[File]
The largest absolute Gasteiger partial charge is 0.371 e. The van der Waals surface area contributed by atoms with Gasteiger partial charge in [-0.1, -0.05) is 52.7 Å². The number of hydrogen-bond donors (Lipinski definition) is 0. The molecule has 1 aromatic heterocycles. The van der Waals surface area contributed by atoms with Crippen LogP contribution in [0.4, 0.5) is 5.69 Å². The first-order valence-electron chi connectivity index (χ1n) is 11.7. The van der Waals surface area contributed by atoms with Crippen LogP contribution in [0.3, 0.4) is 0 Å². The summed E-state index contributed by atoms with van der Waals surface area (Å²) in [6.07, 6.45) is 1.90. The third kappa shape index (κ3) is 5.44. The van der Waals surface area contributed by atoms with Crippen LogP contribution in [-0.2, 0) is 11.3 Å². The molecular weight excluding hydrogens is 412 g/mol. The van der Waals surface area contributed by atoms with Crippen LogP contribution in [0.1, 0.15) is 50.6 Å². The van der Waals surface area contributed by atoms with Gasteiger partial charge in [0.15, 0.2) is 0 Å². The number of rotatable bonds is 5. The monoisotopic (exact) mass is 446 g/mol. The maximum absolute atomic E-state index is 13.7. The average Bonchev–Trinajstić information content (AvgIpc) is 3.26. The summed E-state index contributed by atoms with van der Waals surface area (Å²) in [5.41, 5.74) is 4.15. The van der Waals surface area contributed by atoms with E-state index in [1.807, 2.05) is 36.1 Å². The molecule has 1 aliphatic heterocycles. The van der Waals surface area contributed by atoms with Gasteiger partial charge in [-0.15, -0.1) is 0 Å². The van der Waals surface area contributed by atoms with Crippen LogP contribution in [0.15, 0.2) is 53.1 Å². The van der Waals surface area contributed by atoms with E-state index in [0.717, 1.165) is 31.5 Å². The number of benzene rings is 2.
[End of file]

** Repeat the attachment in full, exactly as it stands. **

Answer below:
The largest absolute Gasteiger partial charge is 0.371 e. The van der Waals surface area contributed by atoms with Gasteiger partial charge in [-0.1, -0.05) is 52.7 Å². The number of hydrogen-bond donors (Lipinski definition) is 0. The molecule has 1 aromatic heterocycles. The van der Waals surface area contributed by atoms with Crippen LogP contribution in [0.4, 0.5) is 5.69 Å². The first-order valence-electron chi connectivity index (χ1n) is 11.7. The van der Waals surface area contributed by atoms with Crippen LogP contribution in [0.3, 0.4) is 0 Å². The summed E-state index contributed by atoms with van der Waals surface area (Å²) in [6.07, 6.45) is 1.90. The third kappa shape index (κ3) is 5.44. The van der Waals surface area contributed by atoms with Crippen LogP contribution in [-0.2, 0) is 11.3 Å². The molecular weight excluding hydrogens is 412 g/mol. The van der Waals surface area contributed by atoms with Crippen LogP contribution in [0.1, 0.15) is 50.6 Å². The van der Waals surface area contributed by atoms with Gasteiger partial charge in [0.15, 0.2) is 0 Å². The number of rotatable bonds is 5. The monoisotopic (exact) mass is 446 g/mol. The maximum absolute atomic E-state index is 13.7. The average Bonchev–Trinajstić information content (AvgIpc) is 3.26. The summed E-state index contributed by atoms with van der Waals surface area (Å²) in [5.41, 5.74) is 4.15. The van der Waals surface area contributed by atoms with E-state index in [1.807, 2.05) is 36.1 Å². The molecule has 1 aliphatic heterocycles. The van der Waals surface area contributed by atoms with Gasteiger partial charge in [-0.15, -0.1) is 0 Å². The van der Waals surface area contributed by atoms with Crippen LogP contribution in [0.15, 0.2) is 53.1 Å². The van der Waals surface area contributed by atoms with E-state index in [0.717, 1.165) is 31.5 Å². The number of benzene rings is 2.